Galicia is a green and rocky land, nestled in the North West of Spain. It is as beautiful as it is out of the way, and you would be forgiven for not knowing it was even there. But, when you visit this place, you will never forget where it lies and will forever try to get back there.
It had been 4 years since I’d left the rainy grey granite of Galicia and this time, after a stunning trip to Porto, we were slowly snaking our way back up to Galicia for the tail end of our week away and for a trip down memory lane. The train trip from Porto to Vigo is an undiscovered treasure of a train ride: stopping at quaint Portuguese towns and darting round forested mountains, hugging the coast tightly while the waves splash the lines; it is a delight for any traveller and marks no better way to enter the forbidden Galicia. Lord knows the winters are bad, rain, rain and a side of rain, but the summers they are the finest you can find in Spain: not too hot, not too cold, just right to enjoy the dusty windy streets or the open pale green forests.
The only thing you notice about crossing from Portugal into Spain is the changing of the guard from a Portuguese speaking one to a Spanish speaking one. That and looking out into the future as the land across the river Minho is curiously an hour ahead. The two border towns sit facing off across the large river with the fortress of Valenca on one side and the fortified Cathedral of Tui on the other. The train crosses the only bridge for miles and the landscape stays the same, all we really cross are the man-made constructs placed around the stunning river.
It’s only 2 and half hours from Porto to Vigo but the scenery is breathtaking and worth the 13 euros we paid. We arrived at Vigo Guixar around noon and the whiff of Atlantic air nearly bowled us over.
Vigo is not on everyone’s radar, it is not your typical weekend away kind of place but as the biggest city in Galicia and a claimant for the busiest fishing port in the world, it is worth your time and the perfect stop on your pilgrimage northwards.
We were only there for 24hrs and we needed to make the most of our time. We were staying in a small pension and although it was not one of the finer hotels in Vigo, which has a wonderful selection of hotels for every travelers’ needs, it was sufficient for our overnight stay.
A hidden gem of Vigo and delicately placed on the edge of Europe are the Cies islands, the very reason we were there. I had to see these islands one more time as they are marketed as the Caribbean of the North West and as absurd as that sounds… they aren’t wrong. You can catch a ferry from Vigo to the islands several times a day and with only 2000 people being permitted daily you have to be quick when it is peak season. You need to bring ID with you and they will email you your Xunta government permission to go. Tickets vary from 16 to 18.50 euros depending on ‘off and on’ season but it is worth it.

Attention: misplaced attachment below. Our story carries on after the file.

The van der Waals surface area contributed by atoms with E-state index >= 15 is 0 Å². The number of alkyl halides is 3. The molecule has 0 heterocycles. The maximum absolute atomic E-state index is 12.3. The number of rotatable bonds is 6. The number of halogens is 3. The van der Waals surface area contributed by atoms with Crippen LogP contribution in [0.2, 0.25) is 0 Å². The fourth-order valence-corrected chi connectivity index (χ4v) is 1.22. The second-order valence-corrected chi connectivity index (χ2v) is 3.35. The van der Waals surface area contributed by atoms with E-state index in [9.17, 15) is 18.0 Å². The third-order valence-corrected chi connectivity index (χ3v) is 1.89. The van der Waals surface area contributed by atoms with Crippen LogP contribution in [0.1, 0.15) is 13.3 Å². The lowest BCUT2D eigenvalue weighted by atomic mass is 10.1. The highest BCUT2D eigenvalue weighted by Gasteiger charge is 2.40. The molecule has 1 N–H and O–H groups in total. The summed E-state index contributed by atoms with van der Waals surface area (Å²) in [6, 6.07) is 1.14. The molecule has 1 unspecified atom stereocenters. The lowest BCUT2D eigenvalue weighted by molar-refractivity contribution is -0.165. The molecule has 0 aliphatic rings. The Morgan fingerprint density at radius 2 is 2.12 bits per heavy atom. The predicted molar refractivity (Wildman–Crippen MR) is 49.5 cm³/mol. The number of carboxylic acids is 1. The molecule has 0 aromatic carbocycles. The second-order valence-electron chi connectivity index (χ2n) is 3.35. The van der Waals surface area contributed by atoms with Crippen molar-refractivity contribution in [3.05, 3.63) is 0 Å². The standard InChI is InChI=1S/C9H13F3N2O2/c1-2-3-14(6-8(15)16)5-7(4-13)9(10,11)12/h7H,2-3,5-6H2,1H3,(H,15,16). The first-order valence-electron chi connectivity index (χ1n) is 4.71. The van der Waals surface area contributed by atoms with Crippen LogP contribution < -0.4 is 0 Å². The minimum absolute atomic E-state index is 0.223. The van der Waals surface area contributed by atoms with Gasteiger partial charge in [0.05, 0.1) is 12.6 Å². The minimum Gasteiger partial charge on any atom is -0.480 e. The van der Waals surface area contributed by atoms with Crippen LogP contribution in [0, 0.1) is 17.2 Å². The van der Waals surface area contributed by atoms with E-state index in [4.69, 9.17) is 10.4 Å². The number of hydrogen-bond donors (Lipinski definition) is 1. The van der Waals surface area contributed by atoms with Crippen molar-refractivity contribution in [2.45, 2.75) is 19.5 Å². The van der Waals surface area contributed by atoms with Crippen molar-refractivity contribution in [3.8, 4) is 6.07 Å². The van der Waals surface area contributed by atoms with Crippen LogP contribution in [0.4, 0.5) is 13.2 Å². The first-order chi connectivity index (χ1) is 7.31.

The island facilities are primitive: there is a campsite with toilets, two restaurants and that’s about it but when the islands come into view you are instantly struck by the white sand beach that rolls across them and the two peaks that you can walk up to and take a view out over the vast expanse of the Atlantic. The sea is crystal clear, and as cold as ice, no matter how enticing the sea may seem, a dunk is not for the faint hearted. We spent the afternoon on the beach, in true lazy holiday style, getting burnt on one side and then slowly browning in a weakening September sun, it was paradise. We left the island in the evening on one of the last boats and we had already decided, as we set foot on the boat, that we would be back again.
Vigo has a vibrant food and wine scene with a lot of trendy places to eat and drink; morning, noon and night. We chose a fantastic traditional restaurant to have some Galician food. Galcian food is not for everyone but if you like seafood then you will like Galician food. However, in reality, there is a lot more to the food scene than just seafood and we dived into paprika fried pieces of pork (zorza), pulpo (octopus) and sardines (xoubas) and washed it down with some of the finest white wine we had tried during our trip, a fine glass of Albarino wine. When visiting any region in Spain, it is always a fine idea to try their local wine; Albarino is one of these fine examples and tastes like a damp Galician forest with notes of fresh granite and the sweetness of the air on a walk through a Galician meadow in spring, a real treat! We were wined and dined in a true Spanish style and then spent the evening walking up and down the old town streets, watching the city explode into life as the bars spilled out onto the granite prazas with their looming granite churches.
The following day we had a quick coffee and some tostada con tomate and headed for the train station to make our way up the coast to Pontevedra. We took the 33 minute slow train, but now a high speed train operates connecting Vigo, in the south, with A Coruna, in the north, and only takes a smooth 13 minutes costing only a few extra euros for the pleasure. We opted for the slow train as I had many things I wanted to point out, from my time walking the Camino de Portugues, like an overexcited child on his very first train trip.
Stay tuned for part 2, comment if you have been to/or would like to go to Galicia!